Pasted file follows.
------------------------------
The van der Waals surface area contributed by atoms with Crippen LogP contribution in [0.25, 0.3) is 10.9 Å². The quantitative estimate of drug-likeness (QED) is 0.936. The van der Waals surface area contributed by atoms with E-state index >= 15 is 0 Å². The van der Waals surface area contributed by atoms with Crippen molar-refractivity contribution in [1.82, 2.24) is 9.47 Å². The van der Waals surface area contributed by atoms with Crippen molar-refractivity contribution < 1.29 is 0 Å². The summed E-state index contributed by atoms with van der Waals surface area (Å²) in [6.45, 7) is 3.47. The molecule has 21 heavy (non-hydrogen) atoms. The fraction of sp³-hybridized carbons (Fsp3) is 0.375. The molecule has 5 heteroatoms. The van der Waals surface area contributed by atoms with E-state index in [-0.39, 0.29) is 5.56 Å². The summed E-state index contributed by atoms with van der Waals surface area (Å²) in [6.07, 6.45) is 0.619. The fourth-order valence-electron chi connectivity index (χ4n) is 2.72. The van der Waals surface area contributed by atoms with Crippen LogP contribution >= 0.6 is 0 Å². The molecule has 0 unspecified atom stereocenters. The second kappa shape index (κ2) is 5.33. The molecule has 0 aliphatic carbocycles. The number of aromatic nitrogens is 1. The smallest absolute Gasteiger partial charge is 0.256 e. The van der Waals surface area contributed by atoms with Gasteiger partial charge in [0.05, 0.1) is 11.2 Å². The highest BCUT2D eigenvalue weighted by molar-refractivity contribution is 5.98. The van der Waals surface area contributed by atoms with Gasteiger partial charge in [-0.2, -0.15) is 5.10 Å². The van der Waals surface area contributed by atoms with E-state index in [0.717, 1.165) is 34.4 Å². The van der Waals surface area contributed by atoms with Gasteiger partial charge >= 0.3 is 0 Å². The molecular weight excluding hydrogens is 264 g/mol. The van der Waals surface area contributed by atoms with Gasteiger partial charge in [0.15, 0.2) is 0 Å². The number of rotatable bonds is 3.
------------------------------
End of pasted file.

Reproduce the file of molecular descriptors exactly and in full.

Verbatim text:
The van der Waals surface area contributed by atoms with Crippen LogP contribution in [0.25, 0.3) is 10.9 Å². The quantitative estimate of drug-likeness (QED) is 0.936. The van der Waals surface area contributed by atoms with E-state index >= 15 is 0 Å². The van der Waals surface area contributed by atoms with Crippen molar-refractivity contribution in [1.82, 2.24) is 9.47 Å². The van der Waals surface area contributed by atoms with Crippen molar-refractivity contribution < 1.29 is 0 Å². The summed E-state index contributed by atoms with van der Waals surface area (Å²) in [6.45, 7) is 3.47. The molecule has 21 heavy (non-hydrogen) atoms. The fraction of sp³-hybridized carbons (Fsp3) is 0.375. The molecule has 5 heteroatoms. The van der Waals surface area contributed by atoms with E-state index in [-0.39, 0.29) is 5.56 Å². The summed E-state index contributed by atoms with van der Waals surface area (Å²) in [6.07, 6.45) is 0.619. The fourth-order valence-electron chi connectivity index (χ4n) is 2.72. The van der Waals surface area contributed by atoms with Crippen LogP contribution >= 0.6 is 0 Å². The molecule has 0 unspecified atom stereocenters. The second kappa shape index (κ2) is 5.33. The molecule has 0 aliphatic carbocycles. The number of aromatic nitrogens is 1. The smallest absolute Gasteiger partial charge is 0.256 e. The van der Waals surface area contributed by atoms with Gasteiger partial charge in [0.05, 0.1) is 11.2 Å². The highest BCUT2D eigenvalue weighted by molar-refractivity contribution is 5.98. The van der Waals surface area contributed by atoms with Gasteiger partial charge in [-0.2, -0.15) is 5.10 Å². The van der Waals surface area contributed by atoms with E-state index in [0.717, 1.165) is 34.4 Å². The van der Waals surface area contributed by atoms with Gasteiger partial charge >= 0.3 is 0 Å². The molecular weight excluding hydrogens is 264 g/mol. The van der Waals surface area contributed by atoms with Gasteiger partial charge in [0.15, 0.2) is 0 Å². The number of rotatable bonds is 3.